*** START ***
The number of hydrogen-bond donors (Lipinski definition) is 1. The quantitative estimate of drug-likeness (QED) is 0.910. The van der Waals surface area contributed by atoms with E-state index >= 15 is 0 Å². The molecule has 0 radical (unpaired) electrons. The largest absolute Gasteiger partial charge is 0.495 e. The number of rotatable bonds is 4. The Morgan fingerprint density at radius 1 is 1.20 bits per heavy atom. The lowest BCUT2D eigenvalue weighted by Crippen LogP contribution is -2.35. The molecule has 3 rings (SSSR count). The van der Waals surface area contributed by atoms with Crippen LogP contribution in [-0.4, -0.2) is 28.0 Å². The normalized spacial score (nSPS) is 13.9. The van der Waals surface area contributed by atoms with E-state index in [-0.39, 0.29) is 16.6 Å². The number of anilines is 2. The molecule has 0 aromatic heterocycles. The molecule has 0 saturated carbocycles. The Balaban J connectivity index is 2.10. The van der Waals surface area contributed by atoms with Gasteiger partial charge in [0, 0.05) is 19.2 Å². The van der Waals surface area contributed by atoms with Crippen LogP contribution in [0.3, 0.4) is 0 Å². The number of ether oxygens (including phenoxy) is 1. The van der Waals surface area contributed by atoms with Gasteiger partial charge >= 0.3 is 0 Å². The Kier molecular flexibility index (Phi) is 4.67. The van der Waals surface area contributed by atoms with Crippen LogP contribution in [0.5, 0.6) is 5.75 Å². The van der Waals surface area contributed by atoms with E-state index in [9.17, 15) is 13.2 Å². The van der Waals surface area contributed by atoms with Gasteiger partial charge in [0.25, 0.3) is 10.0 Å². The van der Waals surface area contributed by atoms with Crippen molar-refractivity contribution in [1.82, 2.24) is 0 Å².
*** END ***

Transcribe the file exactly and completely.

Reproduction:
The number of hydrogen-bond donors (Lipinski definition) is 1. The quantitative estimate of drug-likeness (QED) is 0.910. The van der Waals surface area contributed by atoms with E-state index >= 15 is 0 Å². The molecule has 0 radical (unpaired) electrons. The largest absolute Gasteiger partial charge is 0.495 e. The number of rotatable bonds is 4. The Morgan fingerprint density at radius 1 is 1.20 bits per heavy atom. The lowest BCUT2D eigenvalue weighted by Crippen LogP contribution is -2.35. The molecule has 3 rings (SSSR count). The van der Waals surface area contributed by atoms with Crippen LogP contribution in [-0.4, -0.2) is 28.0 Å². The normalized spacial score (nSPS) is 13.9. The van der Waals surface area contributed by atoms with E-state index in [-0.39, 0.29) is 16.6 Å². The number of anilines is 2. The molecule has 0 aromatic heterocycles. The molecule has 0 saturated carbocycles. The Balaban J connectivity index is 2.10. The van der Waals surface area contributed by atoms with Gasteiger partial charge in [0, 0.05) is 19.2 Å². The van der Waals surface area contributed by atoms with Crippen LogP contribution in [0.3, 0.4) is 0 Å². The number of ether oxygens (including phenoxy) is 1. The van der Waals surface area contributed by atoms with Gasteiger partial charge >= 0.3 is 0 Å². The Kier molecular flexibility index (Phi) is 4.67. The van der Waals surface area contributed by atoms with Crippen LogP contribution in [0.5, 0.6) is 5.75 Å². The van der Waals surface area contributed by atoms with E-state index in [9.17, 15) is 13.2 Å². The van der Waals surface area contributed by atoms with Gasteiger partial charge in [0.25, 0.3) is 10.0 Å². The van der Waals surface area contributed by atoms with Crippen molar-refractivity contribution in [1.82, 2.24) is 0 Å².